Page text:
Writing - Sentence Structure for CBEST Exam Study Guide
Even more important than a logical structure is the content of your essay. Generalizations need to be supported with exact and specific details, which you are free to make up. Your choice of words needs to be precise, your sentences varied, and your paragraphs unified. Your paragraphs should have connections between them so that your whole essay flows from one thought to another. Let us look at some of the sentence elements that make up good paragraphs.
Varied Sentence Structure
Within your paragraph, your sentences should be varied. It makes your essay more interesting and shows the test evaluators that you have mastered different sentence structures.
There are two types of sentence variation: sentence length and sentence structure. Sentence length should not be a problem. Put in some long sentences and some short ones. For varying the structure of a sentence, you might need to brush up on parts of speech and different types of clauses and phrases. If this is the case, go to your local library and check out a book on grammar, or check out some of the books on writing listed at the end of this chapter. The idea is not to be able to name all the different types of clauses, but only to be able to add some variety to your writing. The following exercise provides a few examples of various sentence structures.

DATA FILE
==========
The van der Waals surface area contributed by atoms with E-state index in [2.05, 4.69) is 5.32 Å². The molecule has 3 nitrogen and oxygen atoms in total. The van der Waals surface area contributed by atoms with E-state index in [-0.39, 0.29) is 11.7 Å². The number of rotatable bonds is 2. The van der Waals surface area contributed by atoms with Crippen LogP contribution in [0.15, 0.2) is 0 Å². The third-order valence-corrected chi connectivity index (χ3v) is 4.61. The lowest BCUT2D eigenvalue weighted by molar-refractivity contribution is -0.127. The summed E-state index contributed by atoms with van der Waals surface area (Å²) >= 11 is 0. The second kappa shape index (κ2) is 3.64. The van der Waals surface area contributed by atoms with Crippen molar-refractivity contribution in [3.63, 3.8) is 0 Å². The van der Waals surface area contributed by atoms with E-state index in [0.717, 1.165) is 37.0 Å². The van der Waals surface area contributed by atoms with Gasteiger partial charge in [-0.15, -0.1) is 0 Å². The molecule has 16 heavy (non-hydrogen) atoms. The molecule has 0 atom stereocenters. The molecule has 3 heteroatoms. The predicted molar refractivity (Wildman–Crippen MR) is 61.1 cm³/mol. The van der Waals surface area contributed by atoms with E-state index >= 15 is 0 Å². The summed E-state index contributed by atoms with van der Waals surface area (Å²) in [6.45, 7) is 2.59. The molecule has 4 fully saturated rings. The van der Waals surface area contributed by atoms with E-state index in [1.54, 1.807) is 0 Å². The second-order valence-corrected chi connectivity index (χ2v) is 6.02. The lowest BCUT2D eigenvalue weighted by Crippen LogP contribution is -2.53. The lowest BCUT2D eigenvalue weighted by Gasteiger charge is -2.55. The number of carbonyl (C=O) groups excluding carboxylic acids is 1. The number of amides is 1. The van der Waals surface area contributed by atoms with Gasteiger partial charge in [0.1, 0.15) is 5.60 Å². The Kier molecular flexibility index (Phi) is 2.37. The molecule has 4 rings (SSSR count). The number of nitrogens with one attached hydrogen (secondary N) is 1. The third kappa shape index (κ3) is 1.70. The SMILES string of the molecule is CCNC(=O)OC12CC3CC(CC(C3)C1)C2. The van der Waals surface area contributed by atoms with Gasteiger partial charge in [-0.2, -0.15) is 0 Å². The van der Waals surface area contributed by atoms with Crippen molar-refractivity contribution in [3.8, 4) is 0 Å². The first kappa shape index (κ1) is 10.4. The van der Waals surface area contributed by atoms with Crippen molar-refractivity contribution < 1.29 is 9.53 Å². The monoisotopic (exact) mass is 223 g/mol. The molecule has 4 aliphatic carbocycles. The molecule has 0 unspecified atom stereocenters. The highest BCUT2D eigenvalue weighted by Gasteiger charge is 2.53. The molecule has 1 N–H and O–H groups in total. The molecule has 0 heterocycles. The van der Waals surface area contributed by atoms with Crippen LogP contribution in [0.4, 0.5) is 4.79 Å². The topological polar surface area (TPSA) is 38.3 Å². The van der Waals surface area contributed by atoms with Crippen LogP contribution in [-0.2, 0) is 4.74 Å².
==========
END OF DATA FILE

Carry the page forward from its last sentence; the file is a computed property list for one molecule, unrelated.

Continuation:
Practice with Varied Sentence Structures
Rewrite the sentences so that they begin with the part of speech indicated.
- The cat scurried away quickly. (adverb)
- The runner, muscular from weight-lifting, won the marathon. (adjective)
- One must be limber to be a good gymnast. (infinitive)
- I store my scrapbook under my bed. (prepositional phrase)
- I hit an ice patch skiing down the slope. (participle)
- The law will not be passed if enough people do not sign the petition. (adverb clause)
- Quickly, the cat scurried away.
- Muscular from weight-lifting, the runner won the marathon.
- To be a good gymnast, one must be limber.
- Under my bed I store my scrapbook.
- Skiing down the slope, I hit an ice patch.
- If enough people do not sign the petition, the law will not be passed.
For an additional exercise, try writing sentences that begin with these words:
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